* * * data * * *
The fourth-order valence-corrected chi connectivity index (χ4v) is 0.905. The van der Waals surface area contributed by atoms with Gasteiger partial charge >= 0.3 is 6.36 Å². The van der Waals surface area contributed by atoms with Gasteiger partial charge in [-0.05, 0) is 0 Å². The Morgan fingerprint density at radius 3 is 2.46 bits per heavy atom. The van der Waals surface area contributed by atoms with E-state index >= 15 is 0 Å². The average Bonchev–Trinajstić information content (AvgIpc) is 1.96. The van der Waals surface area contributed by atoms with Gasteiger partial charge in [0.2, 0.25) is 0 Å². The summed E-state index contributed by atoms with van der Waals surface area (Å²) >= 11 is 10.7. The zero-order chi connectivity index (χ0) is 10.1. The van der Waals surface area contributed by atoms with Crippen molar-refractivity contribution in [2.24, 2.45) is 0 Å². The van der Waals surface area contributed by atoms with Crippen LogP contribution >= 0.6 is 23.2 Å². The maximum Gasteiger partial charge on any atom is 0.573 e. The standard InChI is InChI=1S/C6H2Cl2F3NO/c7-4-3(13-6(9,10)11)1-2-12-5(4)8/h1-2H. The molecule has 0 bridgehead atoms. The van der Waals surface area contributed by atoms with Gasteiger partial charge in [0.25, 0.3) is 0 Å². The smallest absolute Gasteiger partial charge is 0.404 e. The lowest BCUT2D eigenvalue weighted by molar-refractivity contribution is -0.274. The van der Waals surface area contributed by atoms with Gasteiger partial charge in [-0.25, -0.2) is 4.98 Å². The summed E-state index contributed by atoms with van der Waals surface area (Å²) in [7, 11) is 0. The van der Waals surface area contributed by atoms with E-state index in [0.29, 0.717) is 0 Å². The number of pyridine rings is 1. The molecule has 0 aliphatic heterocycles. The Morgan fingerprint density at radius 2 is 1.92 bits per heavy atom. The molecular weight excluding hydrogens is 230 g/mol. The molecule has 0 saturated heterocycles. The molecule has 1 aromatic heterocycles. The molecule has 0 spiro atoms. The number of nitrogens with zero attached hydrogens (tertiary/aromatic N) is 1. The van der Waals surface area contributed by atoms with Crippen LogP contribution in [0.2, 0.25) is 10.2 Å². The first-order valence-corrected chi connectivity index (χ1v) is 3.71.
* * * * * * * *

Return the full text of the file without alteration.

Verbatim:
The fourth-order valence-corrected chi connectivity index (χ4v) is 0.905. The van der Waals surface area contributed by atoms with Gasteiger partial charge >= 0.3 is 6.36 Å². The van der Waals surface area contributed by atoms with Gasteiger partial charge in [-0.05, 0) is 0 Å². The Morgan fingerprint density at radius 3 is 2.46 bits per heavy atom. The van der Waals surface area contributed by atoms with E-state index >= 15 is 0 Å². The average Bonchev–Trinajstić information content (AvgIpc) is 1.96. The van der Waals surface area contributed by atoms with Gasteiger partial charge in [0.2, 0.25) is 0 Å². The summed E-state index contributed by atoms with van der Waals surface area (Å²) >= 11 is 10.7. The zero-order chi connectivity index (χ0) is 10.1. The van der Waals surface area contributed by atoms with Crippen molar-refractivity contribution in [2.24, 2.45) is 0 Å². The van der Waals surface area contributed by atoms with Crippen LogP contribution >= 0.6 is 23.2 Å². The maximum Gasteiger partial charge on any atom is 0.573 e. The standard InChI is InChI=1S/C6H2Cl2F3NO/c7-4-3(13-6(9,10)11)1-2-12-5(4)8/h1-2H. The molecule has 0 bridgehead atoms. The van der Waals surface area contributed by atoms with Gasteiger partial charge in [0.25, 0.3) is 0 Å². The smallest absolute Gasteiger partial charge is 0.404 e. The lowest BCUT2D eigenvalue weighted by molar-refractivity contribution is -0.274. The van der Waals surface area contributed by atoms with Gasteiger partial charge in [-0.25, -0.2) is 4.98 Å². The summed E-state index contributed by atoms with van der Waals surface area (Å²) in [7, 11) is 0. The van der Waals surface area contributed by atoms with E-state index in [0.29, 0.717) is 0 Å². The number of pyridine rings is 1. The molecule has 0 aliphatic heterocycles. The Morgan fingerprint density at radius 2 is 1.92 bits per heavy atom. The molecular weight excluding hydrogens is 230 g/mol. The molecule has 0 saturated heterocycles. The molecule has 1 aromatic heterocycles. The molecule has 0 spiro atoms. The number of nitrogens with zero attached hydrogens (tertiary/aromatic N) is 1. The van der Waals surface area contributed by atoms with Crippen LogP contribution in [0.2, 0.25) is 10.2 Å². The first-order valence-corrected chi connectivity index (χ1v) is 3.71.